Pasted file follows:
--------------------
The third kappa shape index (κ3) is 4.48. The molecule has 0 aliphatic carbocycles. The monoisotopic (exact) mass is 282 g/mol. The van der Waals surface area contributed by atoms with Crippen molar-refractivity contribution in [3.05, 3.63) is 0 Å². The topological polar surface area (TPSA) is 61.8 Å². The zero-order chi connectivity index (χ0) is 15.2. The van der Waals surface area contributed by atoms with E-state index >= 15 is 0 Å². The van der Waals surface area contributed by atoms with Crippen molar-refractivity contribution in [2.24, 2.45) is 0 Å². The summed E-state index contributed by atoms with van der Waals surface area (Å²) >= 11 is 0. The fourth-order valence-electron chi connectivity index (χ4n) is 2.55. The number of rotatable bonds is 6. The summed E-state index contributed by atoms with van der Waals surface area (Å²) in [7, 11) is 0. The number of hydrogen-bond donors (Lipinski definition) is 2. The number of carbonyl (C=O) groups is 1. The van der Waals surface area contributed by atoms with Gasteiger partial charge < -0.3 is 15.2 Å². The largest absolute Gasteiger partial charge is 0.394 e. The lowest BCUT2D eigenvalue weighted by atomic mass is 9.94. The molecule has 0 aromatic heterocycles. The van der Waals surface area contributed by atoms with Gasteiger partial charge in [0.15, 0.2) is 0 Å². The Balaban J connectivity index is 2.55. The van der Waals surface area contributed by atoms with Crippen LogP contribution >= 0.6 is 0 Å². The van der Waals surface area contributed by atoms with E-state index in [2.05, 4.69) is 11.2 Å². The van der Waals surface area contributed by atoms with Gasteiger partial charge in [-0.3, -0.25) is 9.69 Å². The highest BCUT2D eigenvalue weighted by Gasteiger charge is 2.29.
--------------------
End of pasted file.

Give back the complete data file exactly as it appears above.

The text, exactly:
The third kappa shape index (κ3) is 4.48. The molecule has 0 aliphatic carbocycles. The monoisotopic (exact) mass is 282 g/mol. The van der Waals surface area contributed by atoms with Crippen molar-refractivity contribution in [3.05, 3.63) is 0 Å². The topological polar surface area (TPSA) is 61.8 Å². The zero-order chi connectivity index (χ0) is 15.2. The van der Waals surface area contributed by atoms with E-state index >= 15 is 0 Å². The van der Waals surface area contributed by atoms with Crippen molar-refractivity contribution in [2.24, 2.45) is 0 Å². The summed E-state index contributed by atoms with van der Waals surface area (Å²) >= 11 is 0. The fourth-order valence-electron chi connectivity index (χ4n) is 2.55. The number of rotatable bonds is 6. The summed E-state index contributed by atoms with van der Waals surface area (Å²) in [7, 11) is 0. The number of hydrogen-bond donors (Lipinski definition) is 2. The number of carbonyl (C=O) groups is 1. The van der Waals surface area contributed by atoms with Gasteiger partial charge < -0.3 is 15.2 Å². The largest absolute Gasteiger partial charge is 0.394 e. The lowest BCUT2D eigenvalue weighted by atomic mass is 9.94. The molecule has 0 aromatic heterocycles. The van der Waals surface area contributed by atoms with Gasteiger partial charge in [0.15, 0.2) is 0 Å². The Balaban J connectivity index is 2.55. The van der Waals surface area contributed by atoms with Crippen LogP contribution >= 0.6 is 0 Å². The van der Waals surface area contributed by atoms with E-state index in [2.05, 4.69) is 11.2 Å². The van der Waals surface area contributed by atoms with Gasteiger partial charge in [-0.3, -0.25) is 9.69 Å². The highest BCUT2D eigenvalue weighted by Gasteiger charge is 2.29.